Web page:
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Rock For People on triumphing over the ‘headliner drought’

The Czech Republic festival reworked its booking strategy and was rewarded with record-breaking attendance

By Lisa Henderson on 24 Jun 2024

David Nguyễn, Rock For People

David Nguyễn, Rock For People

Rock For People booker David Nguyễn has told IQ how the festival triumphed over the ‘headliner drought’ to produce the record-breaking 2024 edition.

The Czech Republic festival returned to Hradec Králové’s Park 360 between 12–15 June, attracting over 40,000 visitors.

The 29th edition featured the likes of Bring Me The Horizon, The Offspring, Yungblud, The Prodigy, Avril Lavigne, Sum 41, Palaye Royale, Parkway Drive, Pendulum, Enter Shikari and Dogstar Ft. Keanu Reeves.

“If we compare this year’s lineup with the previous year, the headliners are not [as big as] Muse or Slipknot but it worked very well as one package combining lots of bands our fans wanted to see,” says Nguyễn.

The availability of headline talent has been a major issue across the festival industry, with UTA’s Jules De Lattre surmising at ILMC 36: “Major artists have less of a financial incentive to play festivals since the headline touring business is more rewarding than ever.”

“[This year’s lineup] worked very well as one package combining lots of bands our fans wanted to see”

Nguyễn testifies to that, remembering: “Last September when I was at IFF, I already had some headliners pencilled in. Then everyone at the conference was talking about how difficult it was to find headliners and when I got back, mine started to cancel. It was quite tough to find the right bands that go together. In the end, we found a way to make it work.”

In fact, the headliner drought gave Rock For People the opportunity to boost some burgeoning acts up the bill and induct a new class of headliners.

“We had Bring Me the Horizon headline the Friday – who are a new-generation headliner,” says Nguyễn. “And on Saturday, Yungblud headlined, which I think was one of his first festival headline shows.”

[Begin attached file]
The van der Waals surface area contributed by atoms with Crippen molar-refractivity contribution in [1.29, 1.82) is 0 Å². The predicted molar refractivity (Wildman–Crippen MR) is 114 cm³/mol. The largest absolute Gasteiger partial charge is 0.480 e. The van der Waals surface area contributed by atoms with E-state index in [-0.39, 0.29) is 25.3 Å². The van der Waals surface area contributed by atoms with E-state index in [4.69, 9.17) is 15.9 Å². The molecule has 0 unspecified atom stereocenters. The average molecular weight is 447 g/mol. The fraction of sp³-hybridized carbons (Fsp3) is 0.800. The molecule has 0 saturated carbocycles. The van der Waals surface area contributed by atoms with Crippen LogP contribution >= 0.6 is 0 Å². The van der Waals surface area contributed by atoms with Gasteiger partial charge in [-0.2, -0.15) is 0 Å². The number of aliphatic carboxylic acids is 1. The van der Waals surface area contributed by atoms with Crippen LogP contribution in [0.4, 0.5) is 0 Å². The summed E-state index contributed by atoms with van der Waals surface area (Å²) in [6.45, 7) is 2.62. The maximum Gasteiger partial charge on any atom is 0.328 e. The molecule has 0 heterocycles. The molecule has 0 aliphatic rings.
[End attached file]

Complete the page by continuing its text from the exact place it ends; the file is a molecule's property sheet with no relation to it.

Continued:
Fans were initially critical of Rock For People booking Yungblud in the top spot above more mature acts like Pendulum, says Nguyễn, but the naysayers were won over in the end.

“After the show, we got so many messages from fans saying they’re sorry, they saw Yungblud’s show and said they actually quite liked it,” he says.

“It’s important for us to create new headliners,” he continues. “To be honest, I’m not a fan of these old dinosaur headliners who have played everywhere for the last 30 years.”

The balance of talent across the bill worked well across the festival’s main and second stages, which this year became the same size and alternate performances.

“It’s important for us to create new headliners”

However, Nguyễn hastens to add that packing the bill with tomorrow’s headliners doesn’t necessarily save the festival money on artist fees, especially with the fluctuation of the Czech Koruna.

“Sometimes, if you have to pay the invoice right now and the rate is not good, then we might pay more,” he explains. “I still remember a situation a few years ago when we signed the artists really early so the rate was quite different from what it was at the end of the festival. The deposit and the balance were quite different prices…”

Other challenges for this year’s edition include staffing – particularly in the security department – with the festival “still trying to find a solution for that”.

On the sustainability front, the festival is going from strength to strength. With a goal to be climate-neutral and energy-self-sufficient by 2030, the event employs alternative energy sources, including hydrogen and solar panels, and sorts waste into 18 categories.

The booking team also plays their part in the cause, making it a priority to find locally sourced replacements for items on artist riders, according to Nguyễn.

So with this year’s festival inked in the record books, the only question is how Rock For People is going to raise the bar once again for its 30th edition.

“That’s our question every year because since Covid the festival keeps growing,” laughs Nguyễn. “In 2022, our first year after Covid, we had Green Day and then we were like ‘Oh, what are we going to do next year?’. Then in 2023, we had Muse and Slipknot and the question again was, ‘What are we going to do next year?’. Even though we didn’t have the bigger names this year, in the end, it worked really well. So we’re just going to keep doing what we’re doing.”


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